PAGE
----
Pressure Cooker

April 1, 2010
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A number of innovations have led to the development of a line of high-temperature, positive-pressure furnaces.



Figure 1. Positive-pressure furnaces are ideal for applications where the ability to operate under positive pressure conditions is required in addition to the typical features of a laboratory or production-sized furnace.

In this first decade of a new century, two of the many areas in which materials scientists and manufacturers have been engaged are the development of indium-tin oxide (ITO) coatings for applications such as flat panel displays, and solid oxide fuel cells. In turn, these innovations led to the development of a new line of high-temperature, positive-pressure furnaces (see Figure 1).* These units are ideal for applications where the ability to operate under positive pressure conditions is required in addition to the typical features of a laboratory or production-sized furnace. The furnace system must feature variable rate, closely controlled heating, rapid cooling, optimal temperature uniformity, and the workspace and product load features that are best suited for the product.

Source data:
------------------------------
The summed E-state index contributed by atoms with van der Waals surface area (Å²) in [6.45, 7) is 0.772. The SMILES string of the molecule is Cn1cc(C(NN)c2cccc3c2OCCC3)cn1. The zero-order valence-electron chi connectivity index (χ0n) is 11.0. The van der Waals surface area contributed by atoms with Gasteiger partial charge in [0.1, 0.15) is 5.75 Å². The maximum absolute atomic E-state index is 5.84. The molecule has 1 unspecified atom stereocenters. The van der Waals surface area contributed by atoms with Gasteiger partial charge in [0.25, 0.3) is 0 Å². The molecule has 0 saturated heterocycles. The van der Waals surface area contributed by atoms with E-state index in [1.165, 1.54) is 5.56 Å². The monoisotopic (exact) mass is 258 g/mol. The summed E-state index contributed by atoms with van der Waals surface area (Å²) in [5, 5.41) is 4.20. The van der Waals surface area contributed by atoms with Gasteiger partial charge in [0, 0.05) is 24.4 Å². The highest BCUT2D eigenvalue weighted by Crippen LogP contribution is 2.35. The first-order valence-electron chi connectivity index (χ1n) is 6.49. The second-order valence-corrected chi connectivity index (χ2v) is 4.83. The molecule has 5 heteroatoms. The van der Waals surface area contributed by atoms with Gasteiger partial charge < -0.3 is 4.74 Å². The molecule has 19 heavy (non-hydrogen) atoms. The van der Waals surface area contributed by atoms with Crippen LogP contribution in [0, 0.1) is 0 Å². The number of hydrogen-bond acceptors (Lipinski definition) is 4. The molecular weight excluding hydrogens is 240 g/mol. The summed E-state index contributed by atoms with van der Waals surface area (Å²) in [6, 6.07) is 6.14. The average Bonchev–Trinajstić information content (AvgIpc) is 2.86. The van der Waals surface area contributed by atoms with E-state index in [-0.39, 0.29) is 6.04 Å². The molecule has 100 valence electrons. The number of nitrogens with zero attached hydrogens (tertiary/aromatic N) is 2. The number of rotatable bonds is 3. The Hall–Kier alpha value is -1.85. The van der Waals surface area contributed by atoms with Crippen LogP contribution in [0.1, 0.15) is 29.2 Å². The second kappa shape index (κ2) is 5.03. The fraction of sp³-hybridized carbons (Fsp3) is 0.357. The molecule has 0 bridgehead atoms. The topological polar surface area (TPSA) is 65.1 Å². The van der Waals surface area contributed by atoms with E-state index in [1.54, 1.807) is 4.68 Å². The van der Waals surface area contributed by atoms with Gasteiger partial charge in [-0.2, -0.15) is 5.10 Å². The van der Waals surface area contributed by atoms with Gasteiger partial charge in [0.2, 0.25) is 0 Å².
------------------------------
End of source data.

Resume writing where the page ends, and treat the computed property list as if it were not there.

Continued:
*Designed and manufactured by Deltech, Inc.

Figure 2. The furnace can be built into a vessel, as shown here, or the vessel can be designed to enclose a separate furnace.

Basic Concept

Positive-pressure furnaces look a bit odd; they've been variously called "diving bells," "spaceships" and "beer kegs." Every furnace starts with an ASME-certified vessel of either mild or stainless steel that has been manufactured to custom specifications. Once certified, the vessel cannot be altered in any way. From a manufacturing standpoint, this unfortunately eliminates the opportunity to make any last-minute design changes on the production floor, because to do so could violate the structural integrity of the vessel and would, in any case, invalidate the certification.

In some instances, the furnace itself is built into the vessel (see Figure 2), while in others the vessel is designed to enclose a separate furnace. The overall furnace design is largely unaffected by its integration with a pressure vessel. That is, fiberboard insulation and resistance heating elements can still be used, and the same thermodynamic principles apply. A gas delivery and pressure regulation system is used to pump oxygen or other gases into the furnace workspace. The gases go through the porous insulating materials used in the construction of the furnace itself and are maintained at the desired pressures by the steel vessel.